Last week we lost a project to build a corporate website to a freelancer who quoted 5% of our figure. How can we compete with that?
On the face of it we can’t. Freelancers are popular because they are cheap. But as I was reminded while discussing this loss, last year we bailed out three companies who had chosen a freelancer and then had to spend a lot more money after he went missing in action.
If you find a good freelancer, he’s worth his or her weight in gold. But they are increasingly hard to find. And if you find a bad one, you could be in a lot of trouble. And not just with your boss.
Freelance web designers tend to create websites. But the goal is not to create a website. The goal is to create a website that compels as many visitors as possible to take action. That may be to fill out a contact form, sign up for a newsletter, buy a subscription and so on.
Because a lot of freelancers have a background in design, the design tends to lead the process and a lot of business owners are seduced by great design even though website design should follow content structure. The design is there to aid the engagement of the content.
The content and referring channels, are what influence search engines and not the design. Have an amazing looking site and lousy content and you might as well not bother.
And of course a good website is linked to tools that allow you to collect data you can use to improve content and engagement. Finally, a good website provides a little more control around the next step in the visitors journey which will be social media.
The 3 projects we salvaged last year eventually cost about the same as we had quoted originally. But after taking into account the business lost during 6 months without a website, cheap becomes expensive.
2 weeks ago we were contacted by a start up who hired a cheap freelancer last November. The site still hasn’t gone live. 5 months is a lifetime for a startup and it’s not just the money wasted on the freelancer. Reputation, credibility and sales have been compromised.
Another entrepreneur we’re helping has lost first mover advantage after hiring a cheap freelancer. In the four months it took him to create a terrible home page with dreadful content and questionable hosting, a competitor has launched a rival business. What has hiring a cheap freelancer cost him? What extra money will he have to invest to recover lost ground?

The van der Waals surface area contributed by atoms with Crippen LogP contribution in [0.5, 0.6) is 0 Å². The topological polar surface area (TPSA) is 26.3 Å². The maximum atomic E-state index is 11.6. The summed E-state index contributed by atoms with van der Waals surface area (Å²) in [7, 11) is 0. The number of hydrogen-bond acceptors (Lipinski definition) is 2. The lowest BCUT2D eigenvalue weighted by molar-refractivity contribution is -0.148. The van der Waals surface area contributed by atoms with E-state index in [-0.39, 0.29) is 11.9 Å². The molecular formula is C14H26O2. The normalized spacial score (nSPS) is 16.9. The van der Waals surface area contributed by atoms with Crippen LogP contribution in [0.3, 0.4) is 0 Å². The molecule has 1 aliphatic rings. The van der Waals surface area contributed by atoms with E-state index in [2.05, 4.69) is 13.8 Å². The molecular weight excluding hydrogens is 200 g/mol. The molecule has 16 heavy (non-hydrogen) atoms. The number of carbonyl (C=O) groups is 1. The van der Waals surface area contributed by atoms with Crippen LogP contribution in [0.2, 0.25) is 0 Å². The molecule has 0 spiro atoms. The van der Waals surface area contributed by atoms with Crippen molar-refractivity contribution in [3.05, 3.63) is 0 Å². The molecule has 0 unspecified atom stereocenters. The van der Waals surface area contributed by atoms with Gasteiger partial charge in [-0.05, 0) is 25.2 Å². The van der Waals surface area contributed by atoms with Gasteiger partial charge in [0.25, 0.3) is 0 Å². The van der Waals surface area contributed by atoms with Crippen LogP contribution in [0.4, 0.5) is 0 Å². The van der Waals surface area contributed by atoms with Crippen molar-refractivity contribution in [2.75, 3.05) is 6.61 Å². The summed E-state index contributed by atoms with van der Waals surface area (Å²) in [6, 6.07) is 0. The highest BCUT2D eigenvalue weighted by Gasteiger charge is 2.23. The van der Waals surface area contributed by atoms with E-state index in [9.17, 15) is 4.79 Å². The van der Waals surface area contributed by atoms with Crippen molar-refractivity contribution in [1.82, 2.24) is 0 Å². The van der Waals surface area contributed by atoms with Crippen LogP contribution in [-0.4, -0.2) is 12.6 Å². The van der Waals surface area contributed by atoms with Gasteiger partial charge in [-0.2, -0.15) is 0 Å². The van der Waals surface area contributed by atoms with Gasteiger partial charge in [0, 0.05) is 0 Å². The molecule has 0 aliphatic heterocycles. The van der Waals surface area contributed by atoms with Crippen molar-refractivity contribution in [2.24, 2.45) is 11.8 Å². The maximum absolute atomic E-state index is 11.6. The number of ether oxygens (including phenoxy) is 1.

Many freelancers sell themselves cheap to get the business then try to figure out how to do it. They may be great designers but have lousy project and time management skills. This will negatively impact your business.
Many won’t refuse work, from anyone, ever. And while they may be a web designer, many of them will be asked to develop wedding invitations or websites for friends and friends of friends.
Nothing wrong with that of course except that when they get overloaded they tend to look after their friends and their friends of friends before their top paying customers. That’s illogical but perhaps it’s better to lose face with a stranger than family or friends, even if the stranger is paying 10 times more than the friend and, equally important but often overlooked maybe an influencer.
Freelancer quotes tend to be based on free templates built on WordPress or Wix. WordPress is a great platform with an intuitive CMS but the danger is you’ll have a ‘me too’ website that can look dated very quickly.
A freelancer may design what is easiest for him, not what you the client wants. There’s a good chance they’ll use free stock images and often use the same images for every project.
If a freelancer considers you to be ‘difficult’, they may go MIA mid way through the project. This can be hugely frustrating, especially if the site isn’t live. Talking of the website being live, once it is, what happens when there are updates to plugins?
One corporate site that we built wanted to maintain the site on their own. Then it came time to update a plugin. They made a mistake and the whole site went down. Not good. Luckily we had stressed the importance of daily backups so the damage was limited.
Who and where your website is hosted is very important. While your freelancer may be a great designer, does he understand the hosting process? Does he know the difference between a ‘bad neighbourhood’ and a good one?
Smartphone penetration in Malaysia is above 80% so it may make sense for you to design for mobile first, rather than desktop first. Make sure your freelancer has the necessary skills.
But most important of all is populating the website. Who is developing the content? Often the freelancer will tell you he’ll do it. Don’t let him. Plus you’ll need regular new content to keep the site relevant. Who will create that content and how will it be uploaded?
A lot of planning should go into the development of a corporate website. Whether you are a start up or established business, cheap can often have a high price so think carefully before you hire a ‘cheap’ freelancer.